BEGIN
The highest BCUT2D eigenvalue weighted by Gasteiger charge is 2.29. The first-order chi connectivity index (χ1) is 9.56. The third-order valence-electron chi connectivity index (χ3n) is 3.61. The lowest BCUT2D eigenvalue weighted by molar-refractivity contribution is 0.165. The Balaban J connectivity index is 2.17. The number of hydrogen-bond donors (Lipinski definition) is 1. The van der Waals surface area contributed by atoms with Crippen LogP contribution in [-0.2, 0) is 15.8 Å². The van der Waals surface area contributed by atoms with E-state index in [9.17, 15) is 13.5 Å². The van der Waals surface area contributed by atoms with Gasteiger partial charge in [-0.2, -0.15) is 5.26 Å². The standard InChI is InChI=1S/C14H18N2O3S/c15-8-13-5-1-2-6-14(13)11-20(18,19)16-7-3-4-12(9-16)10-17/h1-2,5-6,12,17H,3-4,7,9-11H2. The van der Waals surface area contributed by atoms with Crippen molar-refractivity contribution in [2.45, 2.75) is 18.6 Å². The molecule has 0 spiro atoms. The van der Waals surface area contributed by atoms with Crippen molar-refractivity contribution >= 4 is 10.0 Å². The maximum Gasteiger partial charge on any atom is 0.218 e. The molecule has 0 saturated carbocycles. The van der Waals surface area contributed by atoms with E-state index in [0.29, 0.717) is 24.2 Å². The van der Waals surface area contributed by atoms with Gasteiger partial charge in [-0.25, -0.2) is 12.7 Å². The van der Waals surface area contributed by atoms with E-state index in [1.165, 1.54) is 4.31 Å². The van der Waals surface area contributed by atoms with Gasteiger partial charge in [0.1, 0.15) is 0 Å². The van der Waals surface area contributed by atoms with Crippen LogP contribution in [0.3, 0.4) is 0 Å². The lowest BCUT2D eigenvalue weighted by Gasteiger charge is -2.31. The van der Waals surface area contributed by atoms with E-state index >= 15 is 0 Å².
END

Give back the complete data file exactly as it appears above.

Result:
The highest BCUT2D eigenvalue weighted by Gasteiger charge is 2.29. The first-order chi connectivity index (χ1) is 9.56. The third-order valence-electron chi connectivity index (χ3n) is 3.61. The lowest BCUT2D eigenvalue weighted by molar-refractivity contribution is 0.165. The Balaban J connectivity index is 2.17. The number of hydrogen-bond donors (Lipinski definition) is 1. The van der Waals surface area contributed by atoms with Crippen LogP contribution in [-0.2, 0) is 15.8 Å². The van der Waals surface area contributed by atoms with E-state index in [9.17, 15) is 13.5 Å². The van der Waals surface area contributed by atoms with Gasteiger partial charge in [-0.2, -0.15) is 5.26 Å². The standard InChI is InChI=1S/C14H18N2O3S/c15-8-13-5-1-2-6-14(13)11-20(18,19)16-7-3-4-12(9-16)10-17/h1-2,5-6,12,17H,3-4,7,9-11H2. The van der Waals surface area contributed by atoms with Crippen molar-refractivity contribution in [2.45, 2.75) is 18.6 Å². The molecule has 0 spiro atoms. The van der Waals surface area contributed by atoms with Crippen molar-refractivity contribution >= 4 is 10.0 Å². The maximum Gasteiger partial charge on any atom is 0.218 e. The molecule has 0 saturated carbocycles. The van der Waals surface area contributed by atoms with E-state index in [0.29, 0.717) is 24.2 Å². The van der Waals surface area contributed by atoms with Gasteiger partial charge in [-0.25, -0.2) is 12.7 Å². The van der Waals surface area contributed by atoms with E-state index in [1.165, 1.54) is 4.31 Å². The van der Waals surface area contributed by atoms with Gasteiger partial charge in [0.1, 0.15) is 0 Å². The van der Waals surface area contributed by atoms with Crippen LogP contribution in [0.3, 0.4) is 0 Å². The lowest BCUT2D eigenvalue weighted by Gasteiger charge is -2.31. The van der Waals surface area contributed by atoms with E-state index >= 15 is 0 Å².